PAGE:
(To survey other elements and author quotes, visit the Elements of Fiction home page)

“How I enjoy the soft sailing sweep of your words, coming down inexorably, like my white owl, upon the very thing.” Virginia Woolf

“We start from scratch, and words don’t;” Eudora Welty

“I was reading the dictionary. I thought it was a poem about everything.” Steven Wright

“Shadowy thoughts are brought into the light of reason; echoes are traced to their sources.” Lu Chi’s Wen Fu

“I, as I write this, am only a certainty that seeks out the words that are most apt to compel your attention.” Jorge Luis Borges

“I am ready and the words are beginning to well up and come crawling down my pencil and drip on the paper.” John Steinbeck

“Ordering thoughts and ideas, we begin to choose our words. Each choice is made with care, fit with a sense of proportion.” Lu Chi’s Wen Fu

“I try to write down every word with caution and a sense of craft, as though I were carving hieroglyphics on the tomb of a well-loved king.” Pat Conroy

“You don’t read the words—you swallow them. You have to savor words. You have to let them melt in your mouth.” Antonio Skarmeta

“May the words be very clean and sharp like good knives.” John Steinbeck

“We bring up living words like fishes hooked in their gills, leaping from the deep. Lu Chi’s Wen Fu

“Luminous words are brought down like a bird on an arrow string shot from passing clouds. Lu Chi’s Wen Fu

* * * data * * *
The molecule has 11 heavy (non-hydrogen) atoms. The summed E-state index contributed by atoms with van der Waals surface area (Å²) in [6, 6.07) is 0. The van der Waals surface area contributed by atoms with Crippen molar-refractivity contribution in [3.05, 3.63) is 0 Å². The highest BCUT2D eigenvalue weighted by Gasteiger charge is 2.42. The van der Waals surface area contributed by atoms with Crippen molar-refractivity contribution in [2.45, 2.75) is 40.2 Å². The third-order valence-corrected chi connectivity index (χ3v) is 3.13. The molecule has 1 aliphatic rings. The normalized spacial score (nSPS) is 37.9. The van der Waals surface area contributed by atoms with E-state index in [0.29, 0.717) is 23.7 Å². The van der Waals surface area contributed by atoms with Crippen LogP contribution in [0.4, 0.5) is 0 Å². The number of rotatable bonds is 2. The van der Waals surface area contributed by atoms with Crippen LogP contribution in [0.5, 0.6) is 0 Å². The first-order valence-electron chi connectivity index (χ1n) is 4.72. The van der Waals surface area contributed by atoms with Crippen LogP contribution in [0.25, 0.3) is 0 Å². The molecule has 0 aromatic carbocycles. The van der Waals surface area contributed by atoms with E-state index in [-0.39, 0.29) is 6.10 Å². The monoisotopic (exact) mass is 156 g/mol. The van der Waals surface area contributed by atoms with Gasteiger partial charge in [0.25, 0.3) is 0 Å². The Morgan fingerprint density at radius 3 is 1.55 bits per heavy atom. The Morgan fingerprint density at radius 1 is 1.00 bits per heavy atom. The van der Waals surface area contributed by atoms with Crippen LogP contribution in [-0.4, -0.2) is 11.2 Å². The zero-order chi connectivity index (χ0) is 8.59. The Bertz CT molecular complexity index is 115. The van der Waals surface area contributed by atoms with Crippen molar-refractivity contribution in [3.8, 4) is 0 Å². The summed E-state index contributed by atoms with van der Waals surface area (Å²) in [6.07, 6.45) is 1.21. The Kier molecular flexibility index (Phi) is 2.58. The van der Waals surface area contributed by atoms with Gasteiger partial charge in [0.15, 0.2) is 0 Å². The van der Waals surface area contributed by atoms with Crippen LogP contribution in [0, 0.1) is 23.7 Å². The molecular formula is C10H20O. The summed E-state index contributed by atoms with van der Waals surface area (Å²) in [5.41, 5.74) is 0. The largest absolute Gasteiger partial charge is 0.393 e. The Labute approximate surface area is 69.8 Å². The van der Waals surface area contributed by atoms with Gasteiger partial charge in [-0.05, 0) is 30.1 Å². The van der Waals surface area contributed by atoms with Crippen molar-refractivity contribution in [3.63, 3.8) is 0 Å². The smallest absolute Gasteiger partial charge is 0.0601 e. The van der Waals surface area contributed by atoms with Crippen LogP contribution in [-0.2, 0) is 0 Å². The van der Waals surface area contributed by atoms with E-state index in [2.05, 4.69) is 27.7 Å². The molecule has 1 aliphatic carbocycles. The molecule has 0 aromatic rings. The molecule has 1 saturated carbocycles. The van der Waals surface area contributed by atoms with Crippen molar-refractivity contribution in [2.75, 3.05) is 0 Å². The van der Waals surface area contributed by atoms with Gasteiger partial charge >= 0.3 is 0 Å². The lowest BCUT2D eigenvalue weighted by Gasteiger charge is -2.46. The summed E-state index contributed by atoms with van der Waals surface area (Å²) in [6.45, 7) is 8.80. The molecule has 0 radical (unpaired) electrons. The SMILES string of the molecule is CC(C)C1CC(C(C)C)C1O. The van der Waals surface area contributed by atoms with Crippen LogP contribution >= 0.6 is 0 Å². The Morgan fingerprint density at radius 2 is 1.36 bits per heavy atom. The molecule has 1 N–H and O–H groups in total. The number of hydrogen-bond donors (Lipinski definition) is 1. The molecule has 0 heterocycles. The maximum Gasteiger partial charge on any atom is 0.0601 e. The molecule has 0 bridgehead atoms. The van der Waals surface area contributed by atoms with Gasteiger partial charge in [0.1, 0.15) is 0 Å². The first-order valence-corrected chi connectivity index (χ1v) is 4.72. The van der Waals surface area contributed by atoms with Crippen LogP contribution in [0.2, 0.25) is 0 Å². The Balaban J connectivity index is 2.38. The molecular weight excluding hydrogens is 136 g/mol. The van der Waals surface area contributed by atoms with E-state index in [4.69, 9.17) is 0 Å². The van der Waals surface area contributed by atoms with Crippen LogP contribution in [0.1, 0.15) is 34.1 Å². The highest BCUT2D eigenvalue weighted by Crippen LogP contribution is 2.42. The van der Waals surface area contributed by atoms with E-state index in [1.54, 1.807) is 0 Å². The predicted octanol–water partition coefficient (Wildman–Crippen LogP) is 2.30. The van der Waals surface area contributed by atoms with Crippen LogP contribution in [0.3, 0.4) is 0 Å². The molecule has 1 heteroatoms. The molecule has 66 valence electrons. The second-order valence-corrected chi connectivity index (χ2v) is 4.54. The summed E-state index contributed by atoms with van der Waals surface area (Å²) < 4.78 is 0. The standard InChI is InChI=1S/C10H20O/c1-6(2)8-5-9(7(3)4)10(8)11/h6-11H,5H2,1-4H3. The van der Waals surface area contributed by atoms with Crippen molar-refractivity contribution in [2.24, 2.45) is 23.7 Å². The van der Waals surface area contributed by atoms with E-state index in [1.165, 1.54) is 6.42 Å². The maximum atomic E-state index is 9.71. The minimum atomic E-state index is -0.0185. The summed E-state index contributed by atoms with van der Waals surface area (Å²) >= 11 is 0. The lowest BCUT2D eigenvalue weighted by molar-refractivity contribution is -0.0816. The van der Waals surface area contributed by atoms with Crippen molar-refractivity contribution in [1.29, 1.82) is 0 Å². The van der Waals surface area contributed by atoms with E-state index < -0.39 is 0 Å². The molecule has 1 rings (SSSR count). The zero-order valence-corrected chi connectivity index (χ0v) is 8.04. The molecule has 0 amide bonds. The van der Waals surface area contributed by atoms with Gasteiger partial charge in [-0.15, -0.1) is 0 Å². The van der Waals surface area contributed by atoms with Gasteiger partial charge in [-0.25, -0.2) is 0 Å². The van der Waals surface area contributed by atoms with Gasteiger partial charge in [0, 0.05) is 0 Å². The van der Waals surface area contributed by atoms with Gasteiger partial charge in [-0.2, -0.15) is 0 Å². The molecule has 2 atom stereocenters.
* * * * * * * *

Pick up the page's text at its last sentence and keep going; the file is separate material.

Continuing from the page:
“Wanting every word to sing, every writer worries: nothing is ever perfected; no poet can afford to become complacent.” Lu Chi’s Wen Fu

“I believe words must be conquered, lived, and that the apparent publicity they receive from the dictionary is a falsehood. Nobody should dare to write ‘outskirts’ without having spent hours pacing their high sidewalks; without having desired and suffered as if they were a lover; without having felt their walls, their lots, their moons just around the corner from a general store, like a cornucopia.” Jorge Luis Borges

“All my life I’ve looked at words as though I were seeing them for the first time.” Ernest Hemingway

“The words grow stiff and unruly, like puppies they want to go their own ways.” John Steinbeck

“I only want to use words that real people say.” W.B. Yeats

“The need for complete familiarity with all the words and idioms one wants to use is evident and unarguable.” Jacques Barzun

“Calm the heart’s dark waters; collect from deep thoughts the proper names for things.” Lu Chi’s Wen Fu

“The pen is the tongue of the mind.” Miguel Cervantes

“The book starts with love of each separate word.” John Fowles

“The power of the writer, controlling and shaping reality with words.” Madison Smartt Bell

“Though words to the writer are of intense concern, it should be his object to make the reader as little aware of them as possible.” Elizabeth Bowen

“Diction refers to the writer’s precise choice of words for their effect.” Sol Stein

“Know what each and every word you use means. Look them up in the dictionaries, especially the ones with good etymologies. There is no substitute for knowing words. Love words. Love language. Read about the English language. Read all about it. Get hold of the Strunk and White essay on style and you better believe it.” William Sloane

“Besides judgment, one must also use caution and not throw in a term that sounds attractive but is not clearly known—it may explode into nonsense or worse in the eye of a knowledgeable reader.” Jacques Barzun